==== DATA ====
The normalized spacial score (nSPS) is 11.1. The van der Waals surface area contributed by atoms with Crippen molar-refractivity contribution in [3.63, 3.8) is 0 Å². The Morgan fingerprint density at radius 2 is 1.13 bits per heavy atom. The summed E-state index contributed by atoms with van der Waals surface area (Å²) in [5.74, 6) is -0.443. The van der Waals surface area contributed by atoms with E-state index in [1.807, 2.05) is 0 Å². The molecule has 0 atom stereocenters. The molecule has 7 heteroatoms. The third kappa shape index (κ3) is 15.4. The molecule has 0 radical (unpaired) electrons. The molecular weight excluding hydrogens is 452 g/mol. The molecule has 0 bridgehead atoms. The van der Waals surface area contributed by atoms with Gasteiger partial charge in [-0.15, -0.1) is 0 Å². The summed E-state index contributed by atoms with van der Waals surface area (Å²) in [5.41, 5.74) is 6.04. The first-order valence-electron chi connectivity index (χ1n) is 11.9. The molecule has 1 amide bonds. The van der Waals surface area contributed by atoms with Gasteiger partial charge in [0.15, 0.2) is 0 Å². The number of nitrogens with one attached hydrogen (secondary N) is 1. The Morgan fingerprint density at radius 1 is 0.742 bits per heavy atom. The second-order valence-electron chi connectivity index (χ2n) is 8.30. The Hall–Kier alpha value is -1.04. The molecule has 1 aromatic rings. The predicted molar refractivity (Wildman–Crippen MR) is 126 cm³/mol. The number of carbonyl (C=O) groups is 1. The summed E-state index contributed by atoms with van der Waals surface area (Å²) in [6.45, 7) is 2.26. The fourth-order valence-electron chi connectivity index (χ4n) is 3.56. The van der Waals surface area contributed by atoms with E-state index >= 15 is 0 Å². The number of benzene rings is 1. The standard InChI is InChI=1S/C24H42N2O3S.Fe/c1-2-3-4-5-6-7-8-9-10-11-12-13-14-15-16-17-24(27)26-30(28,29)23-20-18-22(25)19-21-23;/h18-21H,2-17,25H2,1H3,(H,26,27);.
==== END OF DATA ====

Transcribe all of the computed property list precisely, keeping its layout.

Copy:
The normalized spacial score (nSPS) is 11.1. The van der Waals surface area contributed by atoms with Crippen molar-refractivity contribution in [3.63, 3.8) is 0 Å². The Morgan fingerprint density at radius 2 is 1.13 bits per heavy atom. The summed E-state index contributed by atoms with van der Waals surface area (Å²) in [5.74, 6) is -0.443. The van der Waals surface area contributed by atoms with E-state index in [1.807, 2.05) is 0 Å². The molecule has 0 atom stereocenters. The molecule has 7 heteroatoms. The third kappa shape index (κ3) is 15.4. The molecule has 0 radical (unpaired) electrons. The molecular weight excluding hydrogens is 452 g/mol. The molecule has 0 bridgehead atoms. The van der Waals surface area contributed by atoms with Gasteiger partial charge in [-0.15, -0.1) is 0 Å². The summed E-state index contributed by atoms with van der Waals surface area (Å²) in [5.41, 5.74) is 6.04. The first-order valence-electron chi connectivity index (χ1n) is 11.9. The molecule has 1 amide bonds. The van der Waals surface area contributed by atoms with Gasteiger partial charge in [0.15, 0.2) is 0 Å². The number of nitrogens with one attached hydrogen (secondary N) is 1. The Morgan fingerprint density at radius 1 is 0.742 bits per heavy atom. The second-order valence-electron chi connectivity index (χ2n) is 8.30. The Hall–Kier alpha value is -1.04. The molecule has 1 aromatic rings. The predicted molar refractivity (Wildman–Crippen MR) is 126 cm³/mol. The number of carbonyl (C=O) groups is 1. The summed E-state index contributed by atoms with van der Waals surface area (Å²) in [6.45, 7) is 2.26. The fourth-order valence-electron chi connectivity index (χ4n) is 3.56. The van der Waals surface area contributed by atoms with E-state index >= 15 is 0 Å². The number of benzene rings is 1. The standard InChI is InChI=1S/C24H42N2O3S.Fe/c1-2-3-4-5-6-7-8-9-10-11-12-13-14-15-16-17-24(27)26-30(28,29)23-20-18-22(25)19-21-23;/h18-21H,2-17,25H2,1H3,(H,26,27);.